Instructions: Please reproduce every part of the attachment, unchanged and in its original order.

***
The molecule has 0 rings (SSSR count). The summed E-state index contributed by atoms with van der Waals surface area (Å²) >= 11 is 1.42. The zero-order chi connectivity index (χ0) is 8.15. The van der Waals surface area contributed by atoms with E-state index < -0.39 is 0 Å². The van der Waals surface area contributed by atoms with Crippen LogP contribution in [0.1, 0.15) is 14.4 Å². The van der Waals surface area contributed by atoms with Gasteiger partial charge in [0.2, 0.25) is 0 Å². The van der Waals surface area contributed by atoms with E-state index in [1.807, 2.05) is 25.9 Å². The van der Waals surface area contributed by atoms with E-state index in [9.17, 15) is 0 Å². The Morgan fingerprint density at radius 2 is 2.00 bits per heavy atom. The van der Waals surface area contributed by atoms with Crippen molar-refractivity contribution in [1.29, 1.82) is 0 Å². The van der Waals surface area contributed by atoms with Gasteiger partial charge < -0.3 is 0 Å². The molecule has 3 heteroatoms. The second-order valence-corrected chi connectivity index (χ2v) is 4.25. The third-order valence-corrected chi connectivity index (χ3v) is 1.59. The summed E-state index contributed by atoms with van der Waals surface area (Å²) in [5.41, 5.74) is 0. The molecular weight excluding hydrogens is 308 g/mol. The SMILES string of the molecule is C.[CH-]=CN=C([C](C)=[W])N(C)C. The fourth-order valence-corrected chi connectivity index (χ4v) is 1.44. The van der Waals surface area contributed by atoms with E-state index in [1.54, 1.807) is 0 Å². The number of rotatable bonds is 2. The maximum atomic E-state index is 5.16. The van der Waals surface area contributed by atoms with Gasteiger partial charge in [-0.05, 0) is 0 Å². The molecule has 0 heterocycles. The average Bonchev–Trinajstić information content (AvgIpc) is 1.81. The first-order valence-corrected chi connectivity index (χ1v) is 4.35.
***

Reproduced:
The molecule has 0 rings (SSSR count). The summed E-state index contributed by atoms with van der Waals surface area (Å²) >= 11 is 1.42. The zero-order chi connectivity index (χ0) is 8.15. The van der Waals surface area contributed by atoms with E-state index < -0.39 is 0 Å². The van der Waals surface area contributed by atoms with Crippen LogP contribution in [0.1, 0.15) is 14.4 Å². The van der Waals surface area contributed by atoms with Gasteiger partial charge in [0.2, 0.25) is 0 Å². The van der Waals surface area contributed by atoms with E-state index in [1.807, 2.05) is 25.9 Å². The van der Waals surface area contributed by atoms with E-state index in [9.17, 15) is 0 Å². The Morgan fingerprint density at radius 2 is 2.00 bits per heavy atom. The van der Waals surface area contributed by atoms with Crippen molar-refractivity contribution in [1.29, 1.82) is 0 Å². The van der Waals surface area contributed by atoms with Gasteiger partial charge < -0.3 is 0 Å². The molecule has 3 heteroatoms. The second-order valence-corrected chi connectivity index (χ2v) is 4.25. The third-order valence-corrected chi connectivity index (χ3v) is 1.59. The summed E-state index contributed by atoms with van der Waals surface area (Å²) in [5.41, 5.74) is 0. The molecular weight excluding hydrogens is 308 g/mol. The SMILES string of the molecule is C.[CH-]=CN=C([C](C)=[W])N(C)C. The fourth-order valence-corrected chi connectivity index (χ4v) is 1.44. The van der Waals surface area contributed by atoms with E-state index in [1.54, 1.807) is 0 Å². The number of rotatable bonds is 2. The maximum atomic E-state index is 5.16. The van der Waals surface area contributed by atoms with Gasteiger partial charge in [-0.05, 0) is 0 Å². The molecule has 0 heterocycles. The average Bonchev–Trinajstić information content (AvgIpc) is 1.81. The first-order valence-corrected chi connectivity index (χ1v) is 4.35.